Parents are often willing to talk but don’t know how to start the conversation. Here are a few tips from Kristi’s book:

      • “I’ve noticed you’ve been avoiding me and all your friends. Why? I want to know what’s going on. Will you talk to me about it?”
      • “I can’t imagine how hard this is for you but I want to help in any way I can.”
      • “I understand you want to solve this by yourself but if you let me help, we’ll make it together.”
      • “What are some things you do or people you turn to when you feel down?”
      • “When has someone said something to you that made you feel better? What did they say and why did it help?”

    Resources Mentioned in Show:

    Beneath the Surface: A Teen’s Guide to Reaching Out When You or Your Friend Is in Crisis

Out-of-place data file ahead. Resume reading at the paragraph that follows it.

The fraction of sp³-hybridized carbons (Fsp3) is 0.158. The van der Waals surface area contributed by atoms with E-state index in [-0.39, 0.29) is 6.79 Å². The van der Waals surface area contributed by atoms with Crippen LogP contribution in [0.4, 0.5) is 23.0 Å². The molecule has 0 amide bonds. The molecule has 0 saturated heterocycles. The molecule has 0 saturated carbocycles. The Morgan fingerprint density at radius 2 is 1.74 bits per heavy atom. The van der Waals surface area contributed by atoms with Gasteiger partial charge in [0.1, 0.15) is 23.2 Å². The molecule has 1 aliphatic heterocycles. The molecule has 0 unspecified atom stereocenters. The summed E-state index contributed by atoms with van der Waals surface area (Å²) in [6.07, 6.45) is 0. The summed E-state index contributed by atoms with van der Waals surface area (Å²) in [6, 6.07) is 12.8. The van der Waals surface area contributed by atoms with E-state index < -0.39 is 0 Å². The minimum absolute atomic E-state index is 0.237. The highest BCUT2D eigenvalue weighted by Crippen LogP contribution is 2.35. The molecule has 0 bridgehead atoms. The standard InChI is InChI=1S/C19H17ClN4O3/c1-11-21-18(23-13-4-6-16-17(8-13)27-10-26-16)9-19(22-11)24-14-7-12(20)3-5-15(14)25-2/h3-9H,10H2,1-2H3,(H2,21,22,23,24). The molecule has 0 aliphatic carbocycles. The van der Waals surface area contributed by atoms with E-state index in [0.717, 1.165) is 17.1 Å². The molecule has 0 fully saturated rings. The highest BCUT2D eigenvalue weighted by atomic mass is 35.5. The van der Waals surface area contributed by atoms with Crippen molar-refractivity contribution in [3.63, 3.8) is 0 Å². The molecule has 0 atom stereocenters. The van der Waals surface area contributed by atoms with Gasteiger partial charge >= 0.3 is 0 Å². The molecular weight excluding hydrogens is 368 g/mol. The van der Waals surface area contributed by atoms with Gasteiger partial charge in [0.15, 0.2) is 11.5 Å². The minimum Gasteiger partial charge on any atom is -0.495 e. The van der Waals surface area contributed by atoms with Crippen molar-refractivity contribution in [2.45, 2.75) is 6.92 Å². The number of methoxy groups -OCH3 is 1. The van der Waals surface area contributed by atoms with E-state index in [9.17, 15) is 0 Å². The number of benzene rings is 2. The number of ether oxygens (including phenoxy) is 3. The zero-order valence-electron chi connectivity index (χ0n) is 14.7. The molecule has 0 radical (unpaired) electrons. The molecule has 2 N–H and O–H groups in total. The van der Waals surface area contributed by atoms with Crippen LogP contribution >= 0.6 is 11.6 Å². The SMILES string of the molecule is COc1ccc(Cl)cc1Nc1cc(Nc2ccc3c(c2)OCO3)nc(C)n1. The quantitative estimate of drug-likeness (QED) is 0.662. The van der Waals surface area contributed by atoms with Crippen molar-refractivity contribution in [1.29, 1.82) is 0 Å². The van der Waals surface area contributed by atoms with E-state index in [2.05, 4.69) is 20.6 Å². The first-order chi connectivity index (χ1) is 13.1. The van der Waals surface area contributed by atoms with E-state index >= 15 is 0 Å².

Warning Signs: A Parenting Guide for Discovering if Your Teen is at Risk for Depression, Addiction or Suicide. 

    Emergency lines for emotional support and suicidal thoughts:

    • Phone call: 1-800-273-TALK 
    • Text line: Text any word like “hi” “go” or “help” to 741-741

    Trained individuals will walk you through the moment and help you identify resources you may need to help you.

    The Mighty Parenting store has wallet cards and 4×6 cards that have stress and anxiety relief tips on one side and these emergency numbers on the back. They are great reminders for our kids and us.

    Our Guest Kristi Hugstad:

    Kristi Hugstad - suicide prevention expertKristi Hugstad is the author of Beneath the Surface: A Teen’s Guide to Reaching Out when You or Your Friend Is in Crisis. Ever since her husband completed suicide in 2012, after years of struggling with clinical depression, by running in front of a train, she has dedicated her life to helping to abolish the stigma of mental illness and suicide. A certified grief recovery specialist and a grief and loss facilitator for recovering addicts at South Coast Behavioral Health, Kristi frequently speaks at high schools. She is also the host of The Grief Girl podcast.

    To learn more or connect with our guest visit https://www.thegriefgirl.com